Meal Planning – Puerto Rican dinner

Puerto Rican Dinner

At least once or twice each semester, we try to have all the college students at our church over for a big lunch, usually with some sort of international food theme. Mom loves being able to have more time to get to know folks around a dinner table or a silly game afterwards. Last year we did German food on Mother’s Day, this year I’ve been wanting to do a big Puerto Rican dinner.

I never know quite how many people to expect – so far we haven’t gone over 20 people, but we always invite a few more every time. Still, I need to aim for food that’s easy to make in large quantities. For large quantities, I really need to stay away from complicated preparation or expensive ingredients. This is sometimes hard for me to do with menus from a specific cuisine, since I really enjoy trying new recipes that sound different and interesting.

I do usually have all day Saturday to get it together, but it’s a question of how much time I want to spend grocery shopping and doing prep work. Some of the standard Puerto Rican dishes are very cheap and simple to make, so that gives me a bit more leeway if I want to include one or two fancier dishes.

Basic recipes:

Arroz con Gandules
rice with pigeon peas
pink beans with ham
Arroz con Gandules-3 Puerto Rican Beans

Our lovely Puerto Rican friends make planning this a lot easier because they’ve not only cooked for me a number of times but also shown me step-by-step how to make some of their favorite dishes. I certainly haven’t mastered the cuisine – I still have to watch what Iris does closely every time, since she cooks by habit and I don’t have the right touch with all the seasonings yet.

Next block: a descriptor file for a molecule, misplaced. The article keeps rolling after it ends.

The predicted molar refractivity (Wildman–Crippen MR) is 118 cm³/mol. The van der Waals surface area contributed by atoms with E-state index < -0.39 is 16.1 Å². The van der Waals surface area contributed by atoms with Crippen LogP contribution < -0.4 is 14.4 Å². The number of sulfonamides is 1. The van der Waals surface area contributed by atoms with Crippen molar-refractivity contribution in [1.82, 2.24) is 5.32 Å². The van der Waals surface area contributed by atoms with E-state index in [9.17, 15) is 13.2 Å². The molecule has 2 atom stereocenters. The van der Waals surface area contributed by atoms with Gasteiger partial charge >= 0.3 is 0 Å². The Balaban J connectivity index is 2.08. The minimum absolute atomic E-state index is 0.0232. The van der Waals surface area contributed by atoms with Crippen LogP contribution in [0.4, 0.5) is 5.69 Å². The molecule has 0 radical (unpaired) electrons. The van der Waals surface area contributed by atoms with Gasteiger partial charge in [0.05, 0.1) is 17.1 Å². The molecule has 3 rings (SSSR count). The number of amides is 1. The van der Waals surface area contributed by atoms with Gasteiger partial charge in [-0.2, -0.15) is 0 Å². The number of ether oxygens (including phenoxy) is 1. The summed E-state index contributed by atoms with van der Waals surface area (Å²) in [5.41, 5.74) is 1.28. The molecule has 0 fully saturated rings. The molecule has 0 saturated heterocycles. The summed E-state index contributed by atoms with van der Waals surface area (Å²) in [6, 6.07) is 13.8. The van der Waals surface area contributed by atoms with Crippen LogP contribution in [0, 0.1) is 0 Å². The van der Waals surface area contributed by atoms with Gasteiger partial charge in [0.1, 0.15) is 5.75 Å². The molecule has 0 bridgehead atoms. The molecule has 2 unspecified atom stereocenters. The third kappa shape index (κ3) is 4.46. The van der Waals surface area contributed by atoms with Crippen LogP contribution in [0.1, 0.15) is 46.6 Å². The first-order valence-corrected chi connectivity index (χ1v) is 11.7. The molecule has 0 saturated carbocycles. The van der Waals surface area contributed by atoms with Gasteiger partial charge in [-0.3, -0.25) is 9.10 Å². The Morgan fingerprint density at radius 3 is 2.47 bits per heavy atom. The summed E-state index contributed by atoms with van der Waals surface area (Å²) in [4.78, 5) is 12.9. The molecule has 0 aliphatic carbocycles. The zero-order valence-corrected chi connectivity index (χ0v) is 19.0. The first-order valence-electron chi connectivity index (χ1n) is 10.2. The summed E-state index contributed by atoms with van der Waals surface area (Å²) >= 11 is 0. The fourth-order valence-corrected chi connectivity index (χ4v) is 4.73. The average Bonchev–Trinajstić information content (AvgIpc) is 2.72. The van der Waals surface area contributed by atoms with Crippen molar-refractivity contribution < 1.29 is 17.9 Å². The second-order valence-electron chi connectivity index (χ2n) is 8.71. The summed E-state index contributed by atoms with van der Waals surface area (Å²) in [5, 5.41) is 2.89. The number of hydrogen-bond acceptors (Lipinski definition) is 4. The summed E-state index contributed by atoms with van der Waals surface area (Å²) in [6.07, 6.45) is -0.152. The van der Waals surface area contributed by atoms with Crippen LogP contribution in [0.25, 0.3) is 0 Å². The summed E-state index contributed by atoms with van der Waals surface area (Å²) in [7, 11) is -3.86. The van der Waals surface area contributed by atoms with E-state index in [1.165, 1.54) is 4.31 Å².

Favorite dishes:

plantain “lasagna”
Pollo Asado con Papas
roast chicken (perhaps with potatoes)
Pastelón Pollo Asado

I’ve also picked up a Puerto Rican cookbook with a variety of traditional and more experimental gourmet recipes. These lead me to more internet searching to learn about ingredients, which has led me to some lovely cooking sites for Puerto Rican food. Some of these are tourism sites, with some helpful food dictionaries but less personal information. My favorites are the personal sites and blogs with lots of family memories and personal critiques of the recipes.

Fancy dishes:

Caldo Santo
coconut seafood soup
mocha caramel custard
Caldo Santo - Puerto Rican Coconut Fish Stew-17 Chocolate Mocha Flan

The last few items I probably won’t bother with recipes for – they’re simple and I’ve had them enough times at friend’s homes or at restaurants to figure them out on my own:

Remaining dishes:

Ensalada Verde Tradicional
Pastelillos de Guayaba con Queso
guava cream cheese turnovers
Ensalada Guava Pastellilos (Turnovers)-3

There are a few other dishes I know I should probably include, but they’re either very labor intensive or require a lot of prep work just before serving. I’ve done last minute frying once or twice, but since we usually have a big crowd of helpers in the kitchen and they’re usually in church clothes, I think I’ll avoid that this time. Sigh… still, I’ll be hankering to try these again soon:

Eliminated dishes:

plantain fritters/chips
(traditional Christmas dish)
Puerto Rican tamales
fried tostones Pasteles Puertorriqueño

On the topic of Puerto Rican cuisine, there’s still one dish that’s been eluding me: Iris’ recipe for marinated steak in tomato gravy – Bistec Encebollado. It’s utterly delicious, especially in the Puerto Rican sandwich – the jibarito – that uses tostones as the bread. Every time I’ve tried to make it, the result is too pungent or stringy or something. So that won’t be on the menu (it’s less of a crowd dish anyway). Sigh…

Bistec Encebollado (marinated beef)
Iris's Bistec

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